Mikes room was the most impressive with many monitors and PC's, so Dave prefered to get his picture taken there whenever people came up to visit. However, Mike would usually hide under the desk until they had all gone, leaving Steve to fill in and look busy.
Mike never quite forgave Dave for not putting his name in the credits, even though he had come up with the insperation behind it and had several levels in the game itself.
Because CDTV lemmings shipped on a CD, Dave had to work hard to use the operating system to do all the file I/O, which ment playing nice with the machine, rather than taking it over completly. However, this also allowed him to do a hard disk installable version as well.
The Complete History of
At the start of the year, Dave was at a lose end, and he set about tidying up the code, while Brian and Russell finished up their versions.
Mike was still plodding on with Beast on the PC Engine, and was getting thorughly disenchanted with the whole affair. The development kit was awful, and irritated him so much, that he set about writing his own version. This meant many late nights taking apart the official Software Development Kit (or SDK), to see what made it tick.
a quite a few weeks, but once he was done, Mike had made massive leaps in
the quality of the tool-chain, and while Brian also helped out with some
code he had used in DMA Debug, Mike was pretty much on his own.
finally got released on the 14th of February 1991,
On launch day, Psygnosis would phone almost every hour telling Dave the latest sales figures. 10,000! 20,000! 30,000! 35,000! 45,000! In the end, the game would ship over 55,000 copies of the Amiga version in the first day alone.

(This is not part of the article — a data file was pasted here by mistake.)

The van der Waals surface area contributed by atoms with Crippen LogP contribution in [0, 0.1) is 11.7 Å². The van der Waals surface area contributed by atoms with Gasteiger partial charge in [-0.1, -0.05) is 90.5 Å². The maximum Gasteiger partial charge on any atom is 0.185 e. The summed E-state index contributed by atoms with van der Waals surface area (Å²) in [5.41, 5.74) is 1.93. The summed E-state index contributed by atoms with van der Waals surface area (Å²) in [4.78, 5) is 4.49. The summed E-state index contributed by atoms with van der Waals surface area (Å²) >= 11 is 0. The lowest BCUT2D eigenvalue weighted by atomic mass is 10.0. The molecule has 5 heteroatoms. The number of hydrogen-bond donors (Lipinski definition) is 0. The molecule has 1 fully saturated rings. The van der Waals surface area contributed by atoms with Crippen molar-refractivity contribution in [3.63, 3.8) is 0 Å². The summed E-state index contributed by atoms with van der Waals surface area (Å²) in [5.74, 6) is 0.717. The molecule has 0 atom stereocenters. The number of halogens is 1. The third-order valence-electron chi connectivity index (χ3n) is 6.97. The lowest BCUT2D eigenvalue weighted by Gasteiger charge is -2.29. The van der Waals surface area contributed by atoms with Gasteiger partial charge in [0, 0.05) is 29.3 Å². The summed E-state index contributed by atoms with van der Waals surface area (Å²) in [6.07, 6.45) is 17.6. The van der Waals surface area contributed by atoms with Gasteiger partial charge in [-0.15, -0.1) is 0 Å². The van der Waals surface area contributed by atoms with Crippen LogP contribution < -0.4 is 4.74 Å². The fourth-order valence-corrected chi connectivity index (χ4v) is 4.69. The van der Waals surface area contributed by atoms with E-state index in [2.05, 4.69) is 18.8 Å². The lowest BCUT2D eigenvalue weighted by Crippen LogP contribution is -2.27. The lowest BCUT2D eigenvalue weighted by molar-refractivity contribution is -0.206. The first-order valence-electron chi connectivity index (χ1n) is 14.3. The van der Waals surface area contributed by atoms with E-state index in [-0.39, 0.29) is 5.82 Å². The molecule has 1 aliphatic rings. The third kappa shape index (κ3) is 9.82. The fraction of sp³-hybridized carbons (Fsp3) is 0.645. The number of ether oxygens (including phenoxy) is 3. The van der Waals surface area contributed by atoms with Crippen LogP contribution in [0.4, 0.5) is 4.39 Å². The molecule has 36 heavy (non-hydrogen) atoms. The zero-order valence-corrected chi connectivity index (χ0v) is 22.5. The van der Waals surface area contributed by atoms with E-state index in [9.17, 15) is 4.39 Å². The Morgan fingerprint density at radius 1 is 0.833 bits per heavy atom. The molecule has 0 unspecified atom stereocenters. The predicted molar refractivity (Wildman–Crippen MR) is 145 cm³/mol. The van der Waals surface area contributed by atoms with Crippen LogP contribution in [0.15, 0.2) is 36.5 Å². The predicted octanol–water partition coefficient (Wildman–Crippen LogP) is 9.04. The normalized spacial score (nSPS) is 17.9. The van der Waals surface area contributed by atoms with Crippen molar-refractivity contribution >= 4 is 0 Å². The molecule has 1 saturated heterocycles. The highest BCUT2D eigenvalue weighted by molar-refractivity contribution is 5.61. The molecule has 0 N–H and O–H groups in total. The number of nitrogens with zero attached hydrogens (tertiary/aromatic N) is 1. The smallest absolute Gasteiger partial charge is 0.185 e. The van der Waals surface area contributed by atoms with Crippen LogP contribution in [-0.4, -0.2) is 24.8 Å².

To put this into some sort of perspective, Dave's first game Menace sold a whopping 20,000 copies, while Blood Money sold double that at 40,000. This was the full life of the product, and not first day sales!
It has since been estimated that the sales of the original Lemmings, after all the conversions had been done would have topped 15,000,000 copies worldwide. Very few games, even in today's mass market climate, sell anywhere near this amount.
The press and public went nuts over the little guys, and DMA were in a state of shock. Everyone read reviews in amazement, and then walked around in a daze. There were even a couple of magazines rating the game at 100% which was unheard of, and since then only a select number of games have ever achieve this score.
Psygnosis was now keen to get them onto another new Lemmings game to cash in as soon as possible on the wave of Lemmingitis.
So, before DMA started on "Oh No! More Lemmings", they needed some more staff. Dave advertised for artists, and got quite a few responses. One attracted a bit of attention in particular, a CV from "Stacey Jamieson a girl!
In these days, there were very few girls in the industry, and DMA were keen to give her a chance, so after arranging an interview, Dave awaited her arrival. On the day of the interview, Dave was busy with the CDTV version of Lemmings, and so when Stacey arrived, Mike got the door.
While Mike wrote the technical toolset, he still relied on the graphical tools provided by NEC for editing maps.
The CDTV was designed to be an Amiga Hi-Fi unit, which people would buy instead of a standard CD player, however it was way too expensive, and flopped - big time.
Text © Copyright 2006 By Mike Dailly
All rights reserved.